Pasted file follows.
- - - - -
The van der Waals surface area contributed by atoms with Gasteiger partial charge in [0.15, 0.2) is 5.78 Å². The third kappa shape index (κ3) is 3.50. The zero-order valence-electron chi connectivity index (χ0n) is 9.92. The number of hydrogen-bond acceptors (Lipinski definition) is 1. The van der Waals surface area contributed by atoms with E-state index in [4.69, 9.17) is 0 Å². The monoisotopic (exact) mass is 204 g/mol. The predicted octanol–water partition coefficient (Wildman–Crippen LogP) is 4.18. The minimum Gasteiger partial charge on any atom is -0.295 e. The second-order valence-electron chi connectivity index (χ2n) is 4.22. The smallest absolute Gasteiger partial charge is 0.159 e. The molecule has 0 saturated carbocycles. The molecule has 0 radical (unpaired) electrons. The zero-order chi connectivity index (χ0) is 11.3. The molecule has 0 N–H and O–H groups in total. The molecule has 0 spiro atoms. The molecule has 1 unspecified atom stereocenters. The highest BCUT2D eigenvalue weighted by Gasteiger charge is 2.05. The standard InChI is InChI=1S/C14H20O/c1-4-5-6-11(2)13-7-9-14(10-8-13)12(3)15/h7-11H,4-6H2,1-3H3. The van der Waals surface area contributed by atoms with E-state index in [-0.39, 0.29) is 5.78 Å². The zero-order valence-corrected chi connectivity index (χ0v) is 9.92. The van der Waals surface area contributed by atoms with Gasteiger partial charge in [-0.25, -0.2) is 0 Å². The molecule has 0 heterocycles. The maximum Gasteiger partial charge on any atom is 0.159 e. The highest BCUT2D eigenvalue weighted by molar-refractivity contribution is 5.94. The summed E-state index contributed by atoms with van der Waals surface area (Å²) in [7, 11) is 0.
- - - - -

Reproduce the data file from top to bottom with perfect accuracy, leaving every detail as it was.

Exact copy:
The van der Waals surface area contributed by atoms with Gasteiger partial charge in [0.15, 0.2) is 5.78 Å². The third kappa shape index (κ3) is 3.50. The zero-order valence-electron chi connectivity index (χ0n) is 9.92. The number of hydrogen-bond acceptors (Lipinski definition) is 1. The van der Waals surface area contributed by atoms with E-state index in [4.69, 9.17) is 0 Å². The monoisotopic (exact) mass is 204 g/mol. The predicted octanol–water partition coefficient (Wildman–Crippen LogP) is 4.18. The minimum Gasteiger partial charge on any atom is -0.295 e. The second-order valence-electron chi connectivity index (χ2n) is 4.22. The smallest absolute Gasteiger partial charge is 0.159 e. The molecule has 0 saturated carbocycles. The molecule has 0 radical (unpaired) electrons. The zero-order chi connectivity index (χ0) is 11.3. The molecule has 0 N–H and O–H groups in total. The molecule has 0 spiro atoms. The molecule has 1 unspecified atom stereocenters. The highest BCUT2D eigenvalue weighted by Gasteiger charge is 2.05. The standard InChI is InChI=1S/C14H20O/c1-4-5-6-11(2)13-7-9-14(10-8-13)12(3)15/h7-11H,4-6H2,1-3H3. The van der Waals surface area contributed by atoms with E-state index in [-0.39, 0.29) is 5.78 Å². The zero-order valence-corrected chi connectivity index (χ0v) is 9.92. The van der Waals surface area contributed by atoms with Gasteiger partial charge in [-0.25, -0.2) is 0 Å². The molecule has 0 heterocycles. The maximum Gasteiger partial charge on any atom is 0.159 e. The highest BCUT2D eigenvalue weighted by molar-refractivity contribution is 5.94. The summed E-state index contributed by atoms with van der Waals surface area (Å²) in [7, 11) is 0.